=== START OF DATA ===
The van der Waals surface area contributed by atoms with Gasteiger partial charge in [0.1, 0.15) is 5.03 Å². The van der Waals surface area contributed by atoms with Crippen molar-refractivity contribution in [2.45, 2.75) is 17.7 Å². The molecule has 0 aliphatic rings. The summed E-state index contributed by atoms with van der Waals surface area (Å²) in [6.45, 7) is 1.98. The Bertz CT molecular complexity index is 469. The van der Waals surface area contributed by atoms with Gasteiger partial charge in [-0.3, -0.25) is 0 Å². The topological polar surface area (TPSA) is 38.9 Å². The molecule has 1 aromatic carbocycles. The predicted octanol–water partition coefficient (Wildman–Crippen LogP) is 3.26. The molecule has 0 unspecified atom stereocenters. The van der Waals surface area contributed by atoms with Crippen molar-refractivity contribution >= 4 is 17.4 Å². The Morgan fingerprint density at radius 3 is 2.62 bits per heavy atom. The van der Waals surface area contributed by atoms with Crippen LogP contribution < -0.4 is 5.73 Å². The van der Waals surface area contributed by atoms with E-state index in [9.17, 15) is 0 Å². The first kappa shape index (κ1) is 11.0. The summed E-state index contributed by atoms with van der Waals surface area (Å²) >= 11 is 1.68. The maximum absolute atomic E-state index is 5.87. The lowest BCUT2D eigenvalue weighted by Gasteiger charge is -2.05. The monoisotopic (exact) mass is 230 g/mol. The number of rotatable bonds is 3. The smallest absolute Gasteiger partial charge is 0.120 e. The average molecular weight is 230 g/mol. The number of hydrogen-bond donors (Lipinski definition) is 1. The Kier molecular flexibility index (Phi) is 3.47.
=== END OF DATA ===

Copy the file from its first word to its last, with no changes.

The van der Waals surface area contributed by atoms with Gasteiger partial charge in [0.1, 0.15) is 5.03 Å². The van der Waals surface area contributed by atoms with Crippen molar-refractivity contribution in [2.45, 2.75) is 17.7 Å². The molecule has 0 aliphatic rings. The summed E-state index contributed by atoms with van der Waals surface area (Å²) in [6.45, 7) is 1.98. The Bertz CT molecular complexity index is 469. The van der Waals surface area contributed by atoms with Gasteiger partial charge in [-0.3, -0.25) is 0 Å². The topological polar surface area (TPSA) is 38.9 Å². The molecule has 1 aromatic carbocycles. The predicted octanol–water partition coefficient (Wildman–Crippen LogP) is 3.26. The molecule has 0 unspecified atom stereocenters. The van der Waals surface area contributed by atoms with Crippen molar-refractivity contribution >= 4 is 17.4 Å². The Morgan fingerprint density at radius 3 is 2.62 bits per heavy atom. The van der Waals surface area contributed by atoms with Crippen LogP contribution < -0.4 is 5.73 Å². The van der Waals surface area contributed by atoms with E-state index in [9.17, 15) is 0 Å². The first kappa shape index (κ1) is 11.0. The summed E-state index contributed by atoms with van der Waals surface area (Å²) >= 11 is 1.68. The maximum absolute atomic E-state index is 5.87. The lowest BCUT2D eigenvalue weighted by Gasteiger charge is -2.05. The monoisotopic (exact) mass is 230 g/mol. The number of rotatable bonds is 3. The smallest absolute Gasteiger partial charge is 0.120 e. The average molecular weight is 230 g/mol. The number of hydrogen-bond donors (Lipinski definition) is 1. The Kier molecular flexibility index (Phi) is 3.47.